Facebook’s recently launched app, Hobbi, has been closed. The app revolves around short content creation experiments on personal projects, hobbies and other Pinterest-y content. The app first landed on iOS in February, which was one of multiple releases by the NPE team in Facebook’s internal research and development department.
Hobbi users have been notified via push notification that the application will be closed on July 10, 2020. The application allows users to export their data from their settings.
According to Sensor Tower estimates, Hobbi has only received 7,000 downloads in the US App Store in the past few months. Apptopia also reported that the application has less than 1
Although Hobbi apparently got some tips from Pinterest, it is not designed to inspire. Instead, Hobbi users can organize photos of their projects in a visual diary, such as gardening, cooking, handicrafts, decoration, etc. The purpose is to record the progress of the project over time and add text to describe the steps as needed.
The end result will be a highlight of all these steps that can be posted externally when the project is completed.
But Hobbi is a fairly naked application. There is nothing more than recording your own project. Except for some examples, you cannot browse and watch projects created by other users, nor can you track the main users in the service. Even the tools for documentation have not been developed. Apart from the special “comment” field for recording project steps, the application experience is like a streamlined version of Stories.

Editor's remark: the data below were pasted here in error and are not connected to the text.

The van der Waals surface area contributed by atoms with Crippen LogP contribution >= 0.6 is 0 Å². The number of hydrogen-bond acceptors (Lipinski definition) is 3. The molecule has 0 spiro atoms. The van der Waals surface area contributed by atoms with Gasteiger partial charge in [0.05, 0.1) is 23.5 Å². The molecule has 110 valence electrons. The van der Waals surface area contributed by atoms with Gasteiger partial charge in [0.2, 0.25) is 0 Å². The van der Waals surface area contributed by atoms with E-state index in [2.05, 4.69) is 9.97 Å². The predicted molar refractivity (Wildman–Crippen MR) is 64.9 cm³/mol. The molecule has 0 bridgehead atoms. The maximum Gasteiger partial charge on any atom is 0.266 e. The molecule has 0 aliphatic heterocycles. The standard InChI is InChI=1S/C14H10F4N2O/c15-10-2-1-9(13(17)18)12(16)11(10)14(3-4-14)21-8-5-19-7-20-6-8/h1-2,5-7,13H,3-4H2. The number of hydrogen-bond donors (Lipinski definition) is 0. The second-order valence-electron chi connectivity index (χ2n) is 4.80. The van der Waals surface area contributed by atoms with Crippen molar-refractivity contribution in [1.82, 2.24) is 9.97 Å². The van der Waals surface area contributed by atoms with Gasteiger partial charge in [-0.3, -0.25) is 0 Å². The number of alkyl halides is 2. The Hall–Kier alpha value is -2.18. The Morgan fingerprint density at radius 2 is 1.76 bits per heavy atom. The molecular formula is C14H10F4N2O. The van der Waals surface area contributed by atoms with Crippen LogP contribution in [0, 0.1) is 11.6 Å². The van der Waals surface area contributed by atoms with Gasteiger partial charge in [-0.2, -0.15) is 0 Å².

It’s not just Facebook that can tap into the potential of short creative content. Google’s internal R&D department Area 120 also released its own experiments in this area through the video application Tangi. It was recently discovered that Pinterest tested a new version of Story Pins, which will allow users to display DIY and creative content in a similar manner.
Given that Hobbi lacks traction, it is not surprising that it collapsed so quickly. Facebook has said that its NPE team experiment will involve very rapidly changing applications, and if consumers think they are useless, they will shut down.
In addition to Hobbi, the NPE team has launched many apps since last summer, including meme creator Whale, conversation app Bump, music app Aux, couples app Tuned, Apple Watch app suite, audio call app CatchUp, collaborative music app Collab, live event companion location and forecast app Forecast. Before Hobby, the only person shut down was bump. (Some people do not live in the United States.)
Of course, Facebook may not intend to use these experiments to create a whole new set of social applications. Instead, it may want to collect data about which features resonate with users and how to use different creation tools. These data can provide information for the development of Facebook’s main application functions, such as Facebook, Messenger, WhatsApp and Instagram.
We have contacted Facebook for comment, but no comment has been provided at the time of posting.